By Brian Acebedo – Writer
Contrast is a new puzzle platformer, developed by Compulsion Games and published by Focus Home Interactive. It’s a lightweight indie, available to download on PC, Xbox Live for Xbox 360, and Playstation Network for both the Playstation 3 and 4. I played the PS4 version, as Contrast was a day one free title for PS Plus subscribers. It took the slot once reserved for Drive Club, before that game’s delay to 2014. As a PS4 launch title, it is an appreciated bonus of the Playstation Plus program, but it plays…like a launch title.
You control Dawn. It is briefly mentioned at some point in the game that she is a trapeze artist, but she looks to be some kind of burlesque dancer. Her friend is Didi, a young girl who needs your help to keep her broken family together. Didi’s mother is a torch song singer in some jazz lounge, and is repeatedly shown to be too busy for her daughter. If she is downright neglectful of her child, I couldn’t say, but if you are so busy singing in a sleazy tavern as to not notice that your daughter goes out gallivanting off in the middle of the night with some 1920’s stripper with magical shadow powers, I should call child protective services on you. Just sayin’. Anyways, her father is a screw up of monumental proportions, and even young Didi herself remarks several times in the game that he can’t do anything right. Dawn has the power to phase into the shadows, turning the 3D world into a 2D platformer in several areas. She never speaks to Didi. Maybe I am reading too much into the barely existent story, but I think she may be an imaginary friend, a by-product of this latch-key kid’s overactive imagination. So when does this take place, and where? More questions unanswered by the game. The architecture and the sepia-toned graphics suggest maybe Paris during the gilded jazz age, but everyone speaks very plain, unaccented English. Except for the gangsters, who talk like stereotype 1930’s mobsters from the movies. “You’re going to make us big money with this circus, see?” They’re trying to shake down Didi’s dad who’s failed mob-backed business is a circus because that is a big business back in the 1920’s/30’s in the USA/Paris/Dream Land/wherever the hell this takes place.
The half-written story notwithstanding, Contrast does have a lot of great ideas that are fresh to the puzzle/platform genre. The idea of using a light source and switching dimensions, going from traversing a three dimensional world to climbing two dimensional shadows is certainly unique.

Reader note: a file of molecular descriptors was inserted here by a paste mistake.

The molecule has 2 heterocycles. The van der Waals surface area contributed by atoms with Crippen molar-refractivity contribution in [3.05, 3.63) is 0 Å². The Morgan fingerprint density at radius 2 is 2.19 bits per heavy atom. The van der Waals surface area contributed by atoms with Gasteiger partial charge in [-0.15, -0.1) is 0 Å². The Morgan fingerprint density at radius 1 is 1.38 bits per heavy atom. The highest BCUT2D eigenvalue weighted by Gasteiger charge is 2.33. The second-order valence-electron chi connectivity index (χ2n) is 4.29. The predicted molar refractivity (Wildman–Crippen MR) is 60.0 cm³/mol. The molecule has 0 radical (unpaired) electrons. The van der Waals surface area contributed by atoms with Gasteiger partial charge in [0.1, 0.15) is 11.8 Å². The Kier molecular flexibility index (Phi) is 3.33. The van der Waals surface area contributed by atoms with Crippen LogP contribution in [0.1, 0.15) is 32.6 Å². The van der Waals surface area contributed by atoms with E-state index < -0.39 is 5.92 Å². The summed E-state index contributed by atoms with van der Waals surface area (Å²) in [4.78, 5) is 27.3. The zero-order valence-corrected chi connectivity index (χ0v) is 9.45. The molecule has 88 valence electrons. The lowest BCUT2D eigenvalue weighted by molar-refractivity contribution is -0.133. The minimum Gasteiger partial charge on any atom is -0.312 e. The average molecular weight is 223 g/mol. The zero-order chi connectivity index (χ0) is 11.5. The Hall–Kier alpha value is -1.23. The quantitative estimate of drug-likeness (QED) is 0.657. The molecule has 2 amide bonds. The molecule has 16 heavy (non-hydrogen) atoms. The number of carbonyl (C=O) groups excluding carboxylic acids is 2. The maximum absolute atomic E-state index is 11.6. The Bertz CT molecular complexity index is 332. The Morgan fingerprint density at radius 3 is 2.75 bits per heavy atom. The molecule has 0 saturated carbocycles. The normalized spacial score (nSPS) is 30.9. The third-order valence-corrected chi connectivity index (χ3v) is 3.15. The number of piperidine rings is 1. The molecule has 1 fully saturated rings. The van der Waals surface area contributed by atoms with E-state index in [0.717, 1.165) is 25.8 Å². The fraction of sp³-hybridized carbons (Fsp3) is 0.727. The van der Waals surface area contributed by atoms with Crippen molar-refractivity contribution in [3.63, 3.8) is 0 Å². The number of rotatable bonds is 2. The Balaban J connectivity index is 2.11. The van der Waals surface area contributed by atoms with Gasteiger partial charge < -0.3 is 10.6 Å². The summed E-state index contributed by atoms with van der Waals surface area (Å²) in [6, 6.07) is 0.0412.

The shadow gimmick is really neat, when it works, but the problem, or one of them anyways, is that the control is really not good enough to rest the whole game on the back of the shadow segments. In better games of this genre, such as Portal or Quantum Conundrum, the controls feel fairly precise, and you are asked to master a certain game mechanic before moving on to another. Contrast just has the one mechanic of climbing on shadows to support the game’s flimsy premise, and it’s just not enough. It may not surprise you to find out then, that the game is not very long. I finished it in about two to three hours’ time, and I would have finished it a lot quicker, had I not been running up and down dead end streets looking for hidden objects and luminaries, these little balls of light that are hidden throughout the game. It would be great if they did something useful in the game other than needlessly prolong it. The game seems glitchy and buggy at times too, I got stuck in walls, crates, backgrounds, and all manner of things. The puzzles for the most part are pretty simple, and should provide little in the way of challenge if you’ve ever played one of these kinds of games before.
Ultimately, Contrast has two major things going for it: the art style of the game is charming as all hell, and hey it’s free. Outside of that, I find it hard to recommend. Fans of platform puzzle games may be attracted to the novel concept of Contrast, but chances are, they have already played many other similar games with more varied gameplay mechanics, better controls, and more substantial length.